"Another flaw in the human character is that everybody wants to build and nobody wants to do maintenance." - Kurt Vonnegut
If there were a single word to describe thoughts this week, it would be continuity. While I am not solely referring to this week's outage of Amazon, it amuses me when people are shocked at how interconnected everyday life is to cloud providers.
For example, a headline from the Wall Street Journal reads: "Amazon Outage Disrupts Lives, Surprising People About Their Cloud Dependency." It describes that shock people felt 'when Amazon Web Services was interrupted, some vacuum cleaners, light switches and cat-food dispensers stopped working.'
Software in a nutshell:
One of the most challenging conversations I have with people (until, of course, everything falls over) is that you need to plan for failure. No one wants to spend time working on "boring things" like making sure they can withstand a cyberattack or infrastructure disappearing, but there is a level of comfort when you accept that this stuff is going to go south. Spend time planning for continuity.
Last week I wrote a bit about living a more intentional life.
One of the more powerful things I have been working on this year is IF / THEN pivots when things fail. Psychologists call this thinking "implementation intentions"; it's a simple principle, which states that you should know ahead of time what you'll do if you go off course, and what that means for you.
IF this happens to me, THEN I do that.
The THEN should be well defined - almost automatic - when it needs to kick in hits. Studies have shown that this thinking creates strong mental links that can help you push through and achieve goals.
In Atomic Habits, James Clear nails it: It's the planning of precisely what you're going to do to make that change that's critical.
Plan for failure: it's how to succeed.
In the meantime, sit back and imagine that everyone who hasn't planned for continuity, or tested their disaster recovery plans, probably had a meeting similar this week:
If you enjoy these posts, you can buy me a coffee ☕️, or if you'd rather keep up with my daily ramblings, follow me on Twitter or keep reading my posts on this blog.
I enjoyed this 'reflection' back with Jason Sudeikis on his time with Saturday Night Live as both a writer and a cast member. His comments on imposter syndrome and how he got his role on SNL (by dancing) stood out for me.
I also had no idea that George Wendt (Norm!) is his uncle.
Thought of the week
File under 'total splurge’, but I recently acquired these Daneson Toothpicks.
I have the four pack which includes 2 of these tubes of whisky toothpicks:
- Single Malt No.16 - Fourteen-year-old Islay scotch whisky imbued with notes of oak tannins, peat, almond, and vanilla.
- Bourbon No.22 - Steeped in six-year-old cask strength Kentucky straight bourbon. Expect notes of oak, leather, caramel, and almond, and hints of fruit once this toothpick is warmed up.
They're incredibly subtle yet flavorful. What toothpicks were meant to be; you can keep the toothpick in your mouth for hours.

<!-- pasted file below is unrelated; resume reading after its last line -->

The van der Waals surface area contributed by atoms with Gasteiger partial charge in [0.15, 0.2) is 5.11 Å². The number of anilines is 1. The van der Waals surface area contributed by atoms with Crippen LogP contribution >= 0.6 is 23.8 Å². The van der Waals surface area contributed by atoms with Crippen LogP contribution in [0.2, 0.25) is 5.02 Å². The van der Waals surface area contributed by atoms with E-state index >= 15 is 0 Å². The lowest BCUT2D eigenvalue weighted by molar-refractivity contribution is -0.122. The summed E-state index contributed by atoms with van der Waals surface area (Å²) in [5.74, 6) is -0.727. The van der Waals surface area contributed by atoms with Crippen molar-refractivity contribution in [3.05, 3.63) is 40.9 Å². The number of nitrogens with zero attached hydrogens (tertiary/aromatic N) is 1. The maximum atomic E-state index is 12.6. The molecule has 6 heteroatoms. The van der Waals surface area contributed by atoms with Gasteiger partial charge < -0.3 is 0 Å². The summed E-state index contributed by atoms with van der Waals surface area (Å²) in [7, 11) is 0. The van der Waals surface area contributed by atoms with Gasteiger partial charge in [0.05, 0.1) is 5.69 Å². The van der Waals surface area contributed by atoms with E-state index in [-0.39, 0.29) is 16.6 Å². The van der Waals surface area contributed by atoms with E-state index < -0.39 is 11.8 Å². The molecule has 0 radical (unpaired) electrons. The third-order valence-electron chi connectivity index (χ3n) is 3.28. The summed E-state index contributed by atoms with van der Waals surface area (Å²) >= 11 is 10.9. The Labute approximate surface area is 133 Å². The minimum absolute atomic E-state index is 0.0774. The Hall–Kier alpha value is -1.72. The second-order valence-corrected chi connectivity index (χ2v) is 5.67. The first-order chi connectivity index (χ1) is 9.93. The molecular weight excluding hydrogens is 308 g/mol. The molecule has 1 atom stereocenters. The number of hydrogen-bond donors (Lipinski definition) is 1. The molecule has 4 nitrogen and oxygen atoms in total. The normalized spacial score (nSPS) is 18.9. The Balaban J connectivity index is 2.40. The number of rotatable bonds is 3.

This weeks "Deep Links"
Here are a few of the articles and videos that resonated with me over the last week:
- Hackers shut down the biggest cheese manufacturer, and it's why "That Cream Cheese Shortage You Heard About? Cyberattacks Played a Part" - More
- In this weeks best read - "How to Be Great? Just Be Good, Repeatably" looks at why 'being dependable and disciplined' is the key to greatness - More
- "We Eat at The Worst Michelin Starred Restaurant, Ever" is an excellent read about a genuinely disastrous meal - More
- On the flip side, read "I Made My Shed the Top-Rated Restaurant on TripAdvisor." An amusing true-life story on how someone gamed the system, top-rated their shed, and served people frozen dinners to prove how 'fake' most of these restaurant reviews are - More
- The 'Big Quit' isn't about quitting in "Three Myths of the Great Resignation" - More
- It's that time of year when I'm reviewing most of my digital workflow for the annual report, and"Digital gardens let you cultivate your own little bit of the internet" explores some of the personal knowledge mapping space - More
- "The Popular Family Safety App Life360 Is Selling Precise Location Data on Its Tens of Millions of Us" is just gross. I hate how people are trying to protect their kids, and then the vendor goes and sells location data to data brokers. People scream about Apple's privacy focus, but here's a good read on why they are concerned - More
- A fantastic read on "Why we need a life philosophy," which focuses on why you need to find a good flow in life - More
- In "How to Care Less About Work," a look at what you want to do and not do with the rest of your lives. Also see last weeks post on living 'An Intentional Life' - More
- A look at content creation and the power of "1,000 True Fans". I love that there are a few hundred people who read my ramblings every week - More
- Oregon Trail is one of the first computer games that I remember from elementary school - I never knew its history until I read "'Oregon Trail' at 50: The story of a game that inspired generations" - More
Wrapping up this week with a glimpse back at the "lost interview" of Bruce Lee from a 1971 edition of The Pierre Berton Show. In this clip, he discusses the art of expressing the human body. Enjoy.
Be well. ✌🏻